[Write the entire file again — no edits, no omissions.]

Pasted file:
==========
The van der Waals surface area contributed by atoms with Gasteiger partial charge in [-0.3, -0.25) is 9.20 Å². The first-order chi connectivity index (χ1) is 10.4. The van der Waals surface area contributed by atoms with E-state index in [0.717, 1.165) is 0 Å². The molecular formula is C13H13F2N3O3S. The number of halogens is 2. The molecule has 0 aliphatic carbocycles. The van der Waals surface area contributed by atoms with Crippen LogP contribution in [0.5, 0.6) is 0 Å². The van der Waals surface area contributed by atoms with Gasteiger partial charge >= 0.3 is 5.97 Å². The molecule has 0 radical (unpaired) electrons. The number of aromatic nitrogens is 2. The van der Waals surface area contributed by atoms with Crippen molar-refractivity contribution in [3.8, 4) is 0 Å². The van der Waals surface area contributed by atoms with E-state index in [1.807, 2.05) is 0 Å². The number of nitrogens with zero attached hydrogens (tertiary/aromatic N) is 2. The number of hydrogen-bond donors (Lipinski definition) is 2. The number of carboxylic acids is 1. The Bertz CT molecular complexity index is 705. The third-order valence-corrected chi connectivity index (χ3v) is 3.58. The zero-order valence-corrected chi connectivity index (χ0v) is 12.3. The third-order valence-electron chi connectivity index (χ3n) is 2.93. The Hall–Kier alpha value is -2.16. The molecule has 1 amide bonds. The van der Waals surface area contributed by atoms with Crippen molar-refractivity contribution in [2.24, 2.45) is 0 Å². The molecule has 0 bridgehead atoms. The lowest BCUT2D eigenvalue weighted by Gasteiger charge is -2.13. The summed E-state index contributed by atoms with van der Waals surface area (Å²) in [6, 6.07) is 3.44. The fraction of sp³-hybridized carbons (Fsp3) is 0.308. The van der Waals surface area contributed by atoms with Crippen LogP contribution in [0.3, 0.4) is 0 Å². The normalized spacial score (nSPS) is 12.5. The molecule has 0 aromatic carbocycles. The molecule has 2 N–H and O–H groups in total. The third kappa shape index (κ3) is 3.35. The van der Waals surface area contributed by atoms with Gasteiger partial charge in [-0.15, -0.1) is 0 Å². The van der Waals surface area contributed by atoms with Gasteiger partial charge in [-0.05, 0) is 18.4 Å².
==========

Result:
The van der Waals surface area contributed by atoms with Gasteiger partial charge in [-0.3, -0.25) is 9.20 Å². The first-order chi connectivity index (χ1) is 10.4. The van der Waals surface area contributed by atoms with E-state index in [0.717, 1.165) is 0 Å². The molecular formula is C13H13F2N3O3S. The number of halogens is 2. The molecule has 0 aliphatic carbocycles. The van der Waals surface area contributed by atoms with Crippen LogP contribution in [0.5, 0.6) is 0 Å². The van der Waals surface area contributed by atoms with Gasteiger partial charge >= 0.3 is 5.97 Å². The molecule has 0 radical (unpaired) electrons. The number of aromatic nitrogens is 2. The van der Waals surface area contributed by atoms with Crippen molar-refractivity contribution in [3.8, 4) is 0 Å². The van der Waals surface area contributed by atoms with E-state index in [1.807, 2.05) is 0 Å². The number of nitrogens with zero attached hydrogens (tertiary/aromatic N) is 2. The number of hydrogen-bond donors (Lipinski definition) is 2. The number of carboxylic acids is 1. The Bertz CT molecular complexity index is 705. The third-order valence-corrected chi connectivity index (χ3v) is 3.58. The zero-order valence-corrected chi connectivity index (χ0v) is 12.3. The third-order valence-electron chi connectivity index (χ3n) is 2.93. The Hall–Kier alpha value is -2.16. The molecule has 1 amide bonds. The van der Waals surface area contributed by atoms with Crippen molar-refractivity contribution in [2.24, 2.45) is 0 Å². The molecule has 0 bridgehead atoms. The lowest BCUT2D eigenvalue weighted by Gasteiger charge is -2.13. The summed E-state index contributed by atoms with van der Waals surface area (Å²) in [6, 6.07) is 3.44. The fraction of sp³-hybridized carbons (Fsp3) is 0.308. The van der Waals surface area contributed by atoms with Crippen LogP contribution in [0.3, 0.4) is 0 Å². The normalized spacial score (nSPS) is 12.5. The molecule has 0 aromatic carbocycles. The molecule has 2 N–H and O–H groups in total. The third kappa shape index (κ3) is 3.35. The van der Waals surface area contributed by atoms with Gasteiger partial charge in [-0.15, -0.1) is 0 Å². The van der Waals surface area contributed by atoms with Gasteiger partial charge in [-0.05, 0) is 18.4 Å².